The third foundation is newer, and appears these days mostly in those corners of the blogosphere where the apocalyptic faith discussed in an earlier post in this sequence has become standard. This is the claim that the global disasters that are about to wallop industrial civilization go so far beyond anything in the past that there’s no basis for comparison. Now of course that argument is very often based on the well-worn tactic of heaping up an assortment of worst-case scenarios, insisting that the resulting cataclysm is the only possible outcome of current trends, and using that imagined future as a measuring rod with which to dismiss what really happened in the past. This is the sort of thinking I critiqued in a recent post about claims that humanity will inevitably go extinct in the next few decades: if you cherrypick a set of extreme scenarios backed by less than five per cent of current climate change research, and treat those highly speculative hypotheses as though they’re incontrovertible facts, it’s easy to paint the end of industrial civilization in colors as extreme as you happen to like.

What tends to be missed in the resulting discussions, though, is that ecological disasters of the sort we’re actually likely to face featured repeatedly in the collapse of earlier civilizations. Clive Ponting’s excellent A Green History of the World is a helpful corrective for this myopia.  The collapse of classic Mayan civilization, for example, was triggered in large part by catastrophic droughts, caused in large part by deforestation and farming practices that wrecked the hydrologic cycles on which Mayan life depended. Anthropogenic climate change, in other words, was just as destructive to Mayan civilization as it promises to be to ours.  While climate change in Mayan times was more localized than the present equivalent, it’s worth remembering that the Mayan world was equally circumscribed by its geographical knowledge and transport technologies; from a Mayan perspective, the whole world was being ravaged by climate change, as ours will be in its turn.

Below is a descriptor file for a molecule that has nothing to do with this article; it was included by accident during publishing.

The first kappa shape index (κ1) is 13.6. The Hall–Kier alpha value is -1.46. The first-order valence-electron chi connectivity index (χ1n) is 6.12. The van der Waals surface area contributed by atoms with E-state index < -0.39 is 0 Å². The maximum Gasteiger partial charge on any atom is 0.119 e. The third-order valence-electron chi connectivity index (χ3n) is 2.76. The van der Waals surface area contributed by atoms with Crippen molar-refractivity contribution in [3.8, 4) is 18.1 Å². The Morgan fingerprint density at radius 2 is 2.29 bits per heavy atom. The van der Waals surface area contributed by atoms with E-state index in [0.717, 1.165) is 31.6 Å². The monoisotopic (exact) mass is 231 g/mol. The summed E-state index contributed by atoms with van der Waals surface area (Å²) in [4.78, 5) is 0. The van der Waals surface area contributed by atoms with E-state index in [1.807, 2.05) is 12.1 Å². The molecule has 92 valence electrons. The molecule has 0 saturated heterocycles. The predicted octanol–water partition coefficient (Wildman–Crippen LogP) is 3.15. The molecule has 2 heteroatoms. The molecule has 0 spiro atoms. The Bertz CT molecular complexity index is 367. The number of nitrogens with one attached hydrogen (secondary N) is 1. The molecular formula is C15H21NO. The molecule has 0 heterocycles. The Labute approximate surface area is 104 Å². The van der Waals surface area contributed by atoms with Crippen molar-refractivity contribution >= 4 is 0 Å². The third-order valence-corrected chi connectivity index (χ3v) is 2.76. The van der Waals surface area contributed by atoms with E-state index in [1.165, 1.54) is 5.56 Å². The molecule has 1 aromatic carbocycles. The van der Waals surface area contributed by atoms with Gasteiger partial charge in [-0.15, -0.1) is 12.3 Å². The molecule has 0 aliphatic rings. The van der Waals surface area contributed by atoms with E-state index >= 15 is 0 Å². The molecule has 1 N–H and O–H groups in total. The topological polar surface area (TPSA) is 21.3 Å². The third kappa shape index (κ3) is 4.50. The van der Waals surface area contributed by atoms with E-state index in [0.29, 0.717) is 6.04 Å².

The downfall of classic Mayan civilization unfolded over a century and a half, and involved the loss of irreplaceable cultural treasures and scientific knowledge, the abandonment of nearly all of the Lowland Mayan cities to the encroaching jungle, and dieoff so severe that postcollapse populations bottomed out around 5% of the Late Classic peak. It’s by no means impossible that the decline and fall of modern industrial civilization could involve losses on the same scale, and it’s a source of endless fascination to me that this suggestion—based as it is on the one source of useful evidence we’ve got, the experience of a previous society going through an equivalent process—should be dismissed by one set of disbelievers in historical cycles as too pessimistic, and by another set as too optimistic.

It’s exactly this twofold dismissal that points to the deeper, nonrational dimension underlying the whole discussion of possible futures. It bears repeating that the belief in progress, and the equal and opposite belief in apocalypse, are narratives about the unknowable. Both claim that the past has nothing to say about the future, that something is about to happen that has never happened before and that can’t be judged on the basis of any previous event. Whether the thing that’s about to happen is a shining new age of wonder, along the lines of Joachim’s Age of the Holy Spirit, or a sudden end of history, along the lines of Augustine’s version of the Second Coming, it refutes everything that has come before. This is what lies behind the endlessly repeated (and just as repeatedly disproved) insistence, on the part of believers in both narratives, that it’s different this time: if it’s not different this time, if the lessons of the past reveal the shape of the future, then both belief systems come crashing down at once.